Personal Loans Vs. Credit Cards: Key Differences

Personal Loan vs Credit Card

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Making a large purchase or dealing with an unexpected expense can be difficult, and choosing between a personal loan or a credit card may not be easy. However, understanding the differences between the two can help you make a decision and avoid financial challenges.

There are a few different options to consider when it comes to taking out money for a large project or paying off high-interest credit card debt. A loan can be a good option, but it’s not the only choice. Another option is to use a credit card.

Differences between a personal loan and a credit card

Getting personal loans can help you in two ways: first, by providing you with the lump-sum payment, you need for your expenses, and second, by allowing you to consolidate your debts into one monthly payment.

Credit cards have many benefits, including the ability to borrow money up to your credit limit, make daily purchases, and have access to revolving credit. Credit cards can be very helpful in managing your finances and budgeting for future expenses.

When choosing which route to take, be aware of the following key differences:

Credit cardsPersonal Loans
Repayment termsYou can pay the minimum amount or the total accrued balance by the monthly due dateFixed monthly payments over a set period of time, usually between 12 and 60 months
InterestVariable interest that accrues on unpaid balancesFixed interest over the entirety of the loan
Funds disbursementYou have access to your monthly credit limitYou will receive the full loan amount at once
FeesAnnual fees, late fees, over-limit fees, and foreign transaction fees, among othersOrigination fees, prepayment fees, late fees, etc.

There are many key differences between personal loans and credit cards that consumers should be aware of. However, there are also some important similarities between the two that are worth considering.

“There are many benefits to using a credit card or a loan,” says Jeff Arevalo, financial wellness expert for GreenPath Financial Wellness. “You can purchase now and pay later, which can help you conserve cash. Just be sure to make your payments on time and use responsibly so as not to negatively affect your credit or ability to secure future funding.”

Personal loans

Personal Loans Vs. Credit Cards: Key Differences 1
Editorial Credit: PaeGAG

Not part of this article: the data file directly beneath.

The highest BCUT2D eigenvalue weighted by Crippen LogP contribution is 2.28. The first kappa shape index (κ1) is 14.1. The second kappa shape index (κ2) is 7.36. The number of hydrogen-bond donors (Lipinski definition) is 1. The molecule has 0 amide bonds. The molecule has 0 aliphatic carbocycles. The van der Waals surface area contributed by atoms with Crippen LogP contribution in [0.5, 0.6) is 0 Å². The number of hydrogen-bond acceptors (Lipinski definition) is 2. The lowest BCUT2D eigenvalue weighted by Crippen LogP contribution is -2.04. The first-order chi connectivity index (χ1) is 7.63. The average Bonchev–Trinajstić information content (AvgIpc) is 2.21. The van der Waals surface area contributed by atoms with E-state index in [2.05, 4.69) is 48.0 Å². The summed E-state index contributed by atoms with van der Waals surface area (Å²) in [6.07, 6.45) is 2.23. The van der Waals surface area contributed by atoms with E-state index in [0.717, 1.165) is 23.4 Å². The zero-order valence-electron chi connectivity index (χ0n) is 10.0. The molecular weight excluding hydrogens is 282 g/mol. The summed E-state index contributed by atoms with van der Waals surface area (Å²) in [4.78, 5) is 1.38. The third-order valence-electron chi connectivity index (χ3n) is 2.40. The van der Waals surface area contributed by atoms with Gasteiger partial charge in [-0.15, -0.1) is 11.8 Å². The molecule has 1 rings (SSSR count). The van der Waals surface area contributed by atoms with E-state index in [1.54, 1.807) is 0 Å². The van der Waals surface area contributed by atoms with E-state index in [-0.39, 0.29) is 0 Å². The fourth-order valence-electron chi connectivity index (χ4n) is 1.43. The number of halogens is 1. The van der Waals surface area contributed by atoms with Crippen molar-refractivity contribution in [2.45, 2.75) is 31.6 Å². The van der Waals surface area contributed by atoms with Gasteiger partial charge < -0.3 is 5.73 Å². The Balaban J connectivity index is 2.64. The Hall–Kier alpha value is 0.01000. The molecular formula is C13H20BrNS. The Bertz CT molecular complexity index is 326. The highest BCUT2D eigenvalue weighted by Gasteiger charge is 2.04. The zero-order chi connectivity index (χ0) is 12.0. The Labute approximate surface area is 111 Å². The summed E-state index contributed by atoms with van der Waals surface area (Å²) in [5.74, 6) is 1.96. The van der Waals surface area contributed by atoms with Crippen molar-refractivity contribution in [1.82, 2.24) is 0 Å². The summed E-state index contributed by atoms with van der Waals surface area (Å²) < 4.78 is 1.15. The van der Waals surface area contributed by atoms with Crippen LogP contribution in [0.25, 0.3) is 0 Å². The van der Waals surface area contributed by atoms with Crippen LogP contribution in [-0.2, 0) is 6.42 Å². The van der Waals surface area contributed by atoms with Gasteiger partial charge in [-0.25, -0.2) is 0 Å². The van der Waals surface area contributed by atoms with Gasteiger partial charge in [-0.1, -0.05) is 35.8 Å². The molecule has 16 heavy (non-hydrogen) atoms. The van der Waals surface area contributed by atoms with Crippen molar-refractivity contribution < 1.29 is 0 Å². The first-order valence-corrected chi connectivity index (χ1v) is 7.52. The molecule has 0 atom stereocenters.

A few things to consider before you take out a personal loan, such as whether or not you can afford the monthly payments.

There are a few reasons you might need to take out a loan, such as:

  • Consolidate high-interest debt
  • Pay unexpected medical bills
  • Complete home improvement projects
  • Cover wedding costs

There are times when a personal loan may not be the best idea.

  • Finance unnecessary expenses
  • Cover everyday expenses and basic needs
  • Retail therapy
  • Federal student loan payoff

Pros and cons of a personal loan

Before you take out a loan, it’s important to understand the potential advantages and disadvantages. This way, you can make a more informed decision about whether this form of financing is right for you.



  • Potentially high-interest rates
  • Added debt

How personal loans affect your credit

Personal loans can impact your credit score in different ways, positive or negative, based on how you use them. A hard inquiry will show up on your credit report when you apply for a loan and can lower your score by a few points, though this is only temporary. The inquiry will stay on your report for up to two years but won’t have an effect after the first twelve months.

Paying off your loan on time can help improve your credit score. This is because payment history is a big factor in determining your credit score – it makes up 35% of the total. Consolidating high-interest debt with a loan can also lower your credit utilization ratio, which is another 30% of your credit score. So by taking these two steps, you could see a significant improvement in your credit rating.

It’s important to make sure you can afford a loan prior to taking one out. A single missed payment can result in the lender reporting it to one of the three main credit bureaus, which could then negatively impact your credit score. Since payment history is responsible for 35% of your credit score, it’s crucial to be mindful of this when considering a loan.

Who a personal loan is best for

Personal loans can be a great way to pay off a large expense or consolidate high-interest debt, especially when you have good to excellent credit. With a loan, you’ll likely pay less interest than you would with a credit card, making it a wise financial choice.

“When it comes to taking out a loan, you should always think of it as a tool,” said Steve Sexton, CEO of Sexton Advisory Group. “A loan can be used for many things such as paying off medical expenses, credit card debt, or other loans. The point of taking out a loan is to help ease the financial burden when you have overspent. With that in mind, it’s important to have a plan in place so that you can pay off the debt.”